The Automation Academy

My New Logo!

As part of an effort to bring more students to my training facility in Lebanon, Tennessee (near Nashville), I have started a new training course that I believe is one of a kind.

I have been teaching PLC and HMI/SCADA classes for Automation Training for about 6 years now. It gives me a chance to travel around the country and meet new people. It is an ideal situation because they own lots of PLC trainers and laptops, and ship them around North America for us.

I am the only instructor for AT that has a training facility, and they sometimes hold classes here. But I also do training for a local engineering company (systems integrator) that has an internal training program called “NTH University“. In addition to teaching their interns and new engineers, I sometimes teach their customers in a custom one week PLC/HMI/Machine Vision class.

NTH University class, January 2019. Yup, that’s me!

If you have followed this blog much, you will have seen my “Mini Factory”. While I originally concepted this to be used for PLC classes, I realized early on that no one was going to be able to program the whole thing in a week of class. So now I have had a couple of classes where Automation NTH engineers come here and work on the system and concentrate on different techniques, such as auto sequences, part tracking and recipes. They can combine different existing parts of the full program with a new part they want to learn.

The “Mini Factory”

While the Mini Factory does have a Cognex Insight camera on it, the purpose is more for integration than for machine vision training. SO for the Automation Academy classes I am building a new machine vision and troubleshooting lab.

Machine Vision and Troubleshooting lab (Under Construction )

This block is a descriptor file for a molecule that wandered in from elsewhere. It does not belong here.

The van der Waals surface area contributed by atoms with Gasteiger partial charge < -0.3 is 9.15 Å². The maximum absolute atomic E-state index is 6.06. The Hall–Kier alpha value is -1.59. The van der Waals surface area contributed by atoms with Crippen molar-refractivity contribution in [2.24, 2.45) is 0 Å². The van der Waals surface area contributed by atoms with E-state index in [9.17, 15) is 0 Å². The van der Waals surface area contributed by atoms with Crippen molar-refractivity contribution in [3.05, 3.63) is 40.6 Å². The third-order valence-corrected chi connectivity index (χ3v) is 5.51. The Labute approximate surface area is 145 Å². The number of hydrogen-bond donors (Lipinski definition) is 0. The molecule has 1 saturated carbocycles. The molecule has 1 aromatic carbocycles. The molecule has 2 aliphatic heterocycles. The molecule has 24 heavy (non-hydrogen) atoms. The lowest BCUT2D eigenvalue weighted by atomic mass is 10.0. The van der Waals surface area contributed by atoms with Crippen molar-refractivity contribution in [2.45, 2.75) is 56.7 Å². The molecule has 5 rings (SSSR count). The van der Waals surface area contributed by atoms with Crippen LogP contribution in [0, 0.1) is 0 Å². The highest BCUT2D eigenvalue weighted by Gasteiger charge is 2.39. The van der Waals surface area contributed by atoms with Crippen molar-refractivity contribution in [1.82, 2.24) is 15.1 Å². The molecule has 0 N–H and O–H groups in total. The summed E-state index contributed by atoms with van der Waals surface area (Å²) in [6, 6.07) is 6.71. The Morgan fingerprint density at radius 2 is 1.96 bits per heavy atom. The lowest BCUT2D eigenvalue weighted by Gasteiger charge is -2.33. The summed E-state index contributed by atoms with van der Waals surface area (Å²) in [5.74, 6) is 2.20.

I have a Keyence CV-X402A system with a color camera, and Cognex IS2000, IS5400 (Color) and IS 7802 smart cameras. I have been doing machine vision applications since the mid 1990s, though mostly with the old DVT brand, so I feel comfortable creating a course. The troubleshooting lab has a conveyor that will be driven both by a relay control system and a PLC, which will also be connected to the vision cameras.. There is a VFD that is wired in along with the possibility of a later safety relay with light curtain and e-stop. This will be used for electrical troubleshooting, I will sabotage the system in various ways to allow students to troubleshoot with a multimeter.

The “Innovation” lab is on the back side of the vision and troubleshooting lab. This area is for prototyping using microprocessors like Arduino and Raspberry Pi, along with building board level circuits with discrete components like resistors, capacitors, integrated circuits and bread boards. I have an oscilloscope and function generator here, as well as soldering stations and various components.

“Innovation” lab (under construction)

Back when all of the Radio Shacks in Nashville closed I bought a lot of their small components and kits, and really never figured out what I could do with them related to industrial automation. This bench has been a wiring and fabrication area for building my simulation trainers.

Speaking of simulation trainers, all of my small Fischertechnik simulators are also available to the Automation Academy. I have completely finished two labs for AB MicroLogix and one for CompactLogix, with another on the way.

Simulation Trainer lab setup (under construction)

The partially finished enclosure shown on the right in the picture above is actually the PLC controller for the Vision and Troubleshooting Lab.

My “classroom”

Of course I also have a teaching area shown in the picture above with a projector and whiteboard.

My first Automation Academy class will be March 23-27, 2020 and will run the last week of every month. Because of Memorial Day, Thanksgiving and Christmas, the class will be a week earlier those months. I have reserved those weeks for this class for the rest of the year, 10 weeks in total.